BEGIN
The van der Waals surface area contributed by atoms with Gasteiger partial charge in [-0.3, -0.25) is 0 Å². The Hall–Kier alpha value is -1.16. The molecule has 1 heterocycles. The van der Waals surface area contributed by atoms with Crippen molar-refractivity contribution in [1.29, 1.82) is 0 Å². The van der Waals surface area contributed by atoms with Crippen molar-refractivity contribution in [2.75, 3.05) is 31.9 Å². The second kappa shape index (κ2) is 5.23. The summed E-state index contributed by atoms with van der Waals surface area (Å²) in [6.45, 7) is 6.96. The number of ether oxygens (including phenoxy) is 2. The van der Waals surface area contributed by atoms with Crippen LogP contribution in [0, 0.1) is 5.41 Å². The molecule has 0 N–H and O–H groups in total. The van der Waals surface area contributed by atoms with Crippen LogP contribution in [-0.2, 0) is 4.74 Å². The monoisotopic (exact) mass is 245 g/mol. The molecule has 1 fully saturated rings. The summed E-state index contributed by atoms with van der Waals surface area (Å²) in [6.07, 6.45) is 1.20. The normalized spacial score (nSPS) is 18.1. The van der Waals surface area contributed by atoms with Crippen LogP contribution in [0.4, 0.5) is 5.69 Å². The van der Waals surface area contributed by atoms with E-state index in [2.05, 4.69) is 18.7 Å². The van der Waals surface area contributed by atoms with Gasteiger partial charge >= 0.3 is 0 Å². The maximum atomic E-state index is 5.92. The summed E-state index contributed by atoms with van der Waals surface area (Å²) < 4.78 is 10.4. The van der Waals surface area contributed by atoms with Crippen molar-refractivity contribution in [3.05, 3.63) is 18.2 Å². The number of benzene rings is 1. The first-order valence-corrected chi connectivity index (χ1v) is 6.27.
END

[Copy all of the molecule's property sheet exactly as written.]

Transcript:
The van der Waals surface area contributed by atoms with Gasteiger partial charge in [-0.3, -0.25) is 0 Å². The Hall–Kier alpha value is -1.16. The molecule has 1 heterocycles. The van der Waals surface area contributed by atoms with Crippen molar-refractivity contribution in [1.29, 1.82) is 0 Å². The van der Waals surface area contributed by atoms with Crippen molar-refractivity contribution in [2.75, 3.05) is 31.9 Å². The second kappa shape index (κ2) is 5.23. The summed E-state index contributed by atoms with van der Waals surface area (Å²) in [6.45, 7) is 6.96. The number of ether oxygens (including phenoxy) is 2. The van der Waals surface area contributed by atoms with Crippen LogP contribution in [0, 0.1) is 5.41 Å². The molecule has 0 N–H and O–H groups in total. The van der Waals surface area contributed by atoms with Crippen LogP contribution in [-0.2, 0) is 4.74 Å². The monoisotopic (exact) mass is 245 g/mol. The molecule has 1 fully saturated rings. The summed E-state index contributed by atoms with van der Waals surface area (Å²) in [6.07, 6.45) is 1.20. The normalized spacial score (nSPS) is 18.1. The van der Waals surface area contributed by atoms with Crippen LogP contribution in [0.4, 0.5) is 5.69 Å². The van der Waals surface area contributed by atoms with E-state index in [2.05, 4.69) is 18.7 Å². The van der Waals surface area contributed by atoms with Gasteiger partial charge >= 0.3 is 0 Å². The maximum atomic E-state index is 5.92. The summed E-state index contributed by atoms with van der Waals surface area (Å²) < 4.78 is 10.4. The van der Waals surface area contributed by atoms with Crippen molar-refractivity contribution in [3.05, 3.63) is 18.2 Å². The number of benzene rings is 1. The first-order valence-corrected chi connectivity index (χ1v) is 6.27.